# Prove any positive integer can be the summed squares of four special nonnegative integers?

Prove any positive integer $n$ can be the summed squares of four special nonnegative integers $a_1, a_2,a_3, a_4$ satisfying both $a_1$ and $a_2+24\cdot a_3$ are perfect squares, such that: $$n=\sum_{k=1}^4a_k^2$$

The problem Lagrange's four-square theorem can be easily verified for most of the small enough positive integers, but the representation might not be unique. For example:

$$316224^2+1504^2+288^2+192={316224^2+1376^2+672^2+192^2}=10^{11}$$

$${316227^2+693^2+64^2+15^2={316227^2+ 693^2+ 55^2+ 36}^2=10^{11}+99}$$

$${9^2+4^2+1^2+1^2}=8^2+5^2+3^2+1^2=99$$

In order to make it unique, we add one more constraint to the four integers: one of the four is a perfect square, and the $a_2+24\cdot a_3$ sum of other two is also a perfect suqare.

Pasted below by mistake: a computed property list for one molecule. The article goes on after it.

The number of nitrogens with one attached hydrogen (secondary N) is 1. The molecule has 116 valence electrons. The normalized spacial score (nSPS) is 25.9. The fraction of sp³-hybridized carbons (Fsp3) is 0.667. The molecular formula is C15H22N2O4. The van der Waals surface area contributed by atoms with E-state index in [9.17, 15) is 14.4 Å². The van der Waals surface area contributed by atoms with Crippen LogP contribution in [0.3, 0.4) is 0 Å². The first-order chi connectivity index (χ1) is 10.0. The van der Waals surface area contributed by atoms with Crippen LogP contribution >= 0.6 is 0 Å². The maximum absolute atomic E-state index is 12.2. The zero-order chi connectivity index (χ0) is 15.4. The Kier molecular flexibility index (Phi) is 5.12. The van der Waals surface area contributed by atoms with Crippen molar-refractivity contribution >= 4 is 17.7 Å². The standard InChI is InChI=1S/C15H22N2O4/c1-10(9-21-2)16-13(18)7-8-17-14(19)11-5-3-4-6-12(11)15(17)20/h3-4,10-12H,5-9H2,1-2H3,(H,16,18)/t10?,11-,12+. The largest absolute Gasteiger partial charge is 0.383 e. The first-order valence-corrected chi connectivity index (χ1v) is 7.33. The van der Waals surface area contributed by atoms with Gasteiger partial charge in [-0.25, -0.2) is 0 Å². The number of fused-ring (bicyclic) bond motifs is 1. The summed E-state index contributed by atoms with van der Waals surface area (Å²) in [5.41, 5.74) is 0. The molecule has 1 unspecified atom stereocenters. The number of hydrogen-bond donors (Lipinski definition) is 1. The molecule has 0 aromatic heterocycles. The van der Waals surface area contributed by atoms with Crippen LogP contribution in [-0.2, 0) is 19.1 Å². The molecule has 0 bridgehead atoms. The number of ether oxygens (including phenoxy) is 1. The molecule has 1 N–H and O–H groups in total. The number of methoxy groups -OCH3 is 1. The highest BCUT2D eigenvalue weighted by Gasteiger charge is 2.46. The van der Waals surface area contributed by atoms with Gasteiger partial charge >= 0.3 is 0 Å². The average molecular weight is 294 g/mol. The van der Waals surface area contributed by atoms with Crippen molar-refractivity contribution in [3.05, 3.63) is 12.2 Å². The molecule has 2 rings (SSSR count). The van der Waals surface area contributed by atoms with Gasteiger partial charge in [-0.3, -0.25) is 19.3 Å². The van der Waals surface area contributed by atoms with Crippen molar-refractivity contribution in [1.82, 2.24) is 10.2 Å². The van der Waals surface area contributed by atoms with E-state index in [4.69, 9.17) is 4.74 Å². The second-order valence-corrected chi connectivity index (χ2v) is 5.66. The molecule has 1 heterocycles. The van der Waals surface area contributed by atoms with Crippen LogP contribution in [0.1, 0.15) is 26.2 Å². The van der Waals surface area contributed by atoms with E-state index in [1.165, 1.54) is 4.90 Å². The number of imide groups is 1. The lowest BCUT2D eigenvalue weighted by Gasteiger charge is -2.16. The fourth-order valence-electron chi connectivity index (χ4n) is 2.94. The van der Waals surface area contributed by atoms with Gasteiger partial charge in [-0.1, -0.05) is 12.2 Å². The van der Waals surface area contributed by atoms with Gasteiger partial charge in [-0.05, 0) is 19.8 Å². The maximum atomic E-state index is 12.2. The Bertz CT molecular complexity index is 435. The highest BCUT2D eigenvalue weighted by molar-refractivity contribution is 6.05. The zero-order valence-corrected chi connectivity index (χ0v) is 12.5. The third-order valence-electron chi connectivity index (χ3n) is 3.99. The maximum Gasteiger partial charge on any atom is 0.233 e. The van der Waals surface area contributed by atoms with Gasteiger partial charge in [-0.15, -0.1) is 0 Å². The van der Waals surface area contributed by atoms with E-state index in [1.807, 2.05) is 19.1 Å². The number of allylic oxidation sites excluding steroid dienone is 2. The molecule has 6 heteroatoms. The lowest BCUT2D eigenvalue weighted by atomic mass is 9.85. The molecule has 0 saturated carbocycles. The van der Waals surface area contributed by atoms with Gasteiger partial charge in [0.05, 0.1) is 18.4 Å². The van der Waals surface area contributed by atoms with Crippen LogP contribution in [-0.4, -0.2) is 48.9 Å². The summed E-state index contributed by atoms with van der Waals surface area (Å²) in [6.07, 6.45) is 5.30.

Will this continue to hold for :

Any positive integers that can be represented as the summed square of four nonnegative integers ; and the representation is not unique.

• You mean at most 4 ,as $1=1^2, 2=1^2+1^2,3=1^2+1^2+1^2$ and $5=2^2+1^2$,etc. – DanielWainfleet Aug 29 '17 at 10:13
• You might look at "Lagrange's Four-Square Theorem" in Wikipedia. – DanielWainfleet Aug 29 '17 at 10:16
• So your Q is now exactly Lagrange's 4-Square Theorem. – DanielWainfleet Aug 29 '17 at 10:31
• And you can find proofs on Wikipedia – P. Siehr Aug 29 '17 at 10:37
• This link shows, though without a formal proof, that the 4 square representations of an integer N are equivalent in the sense that we can transform one into another. math.stackexchange.com/questions/2337259/… – user25406 Aug 29 '17 at 14:01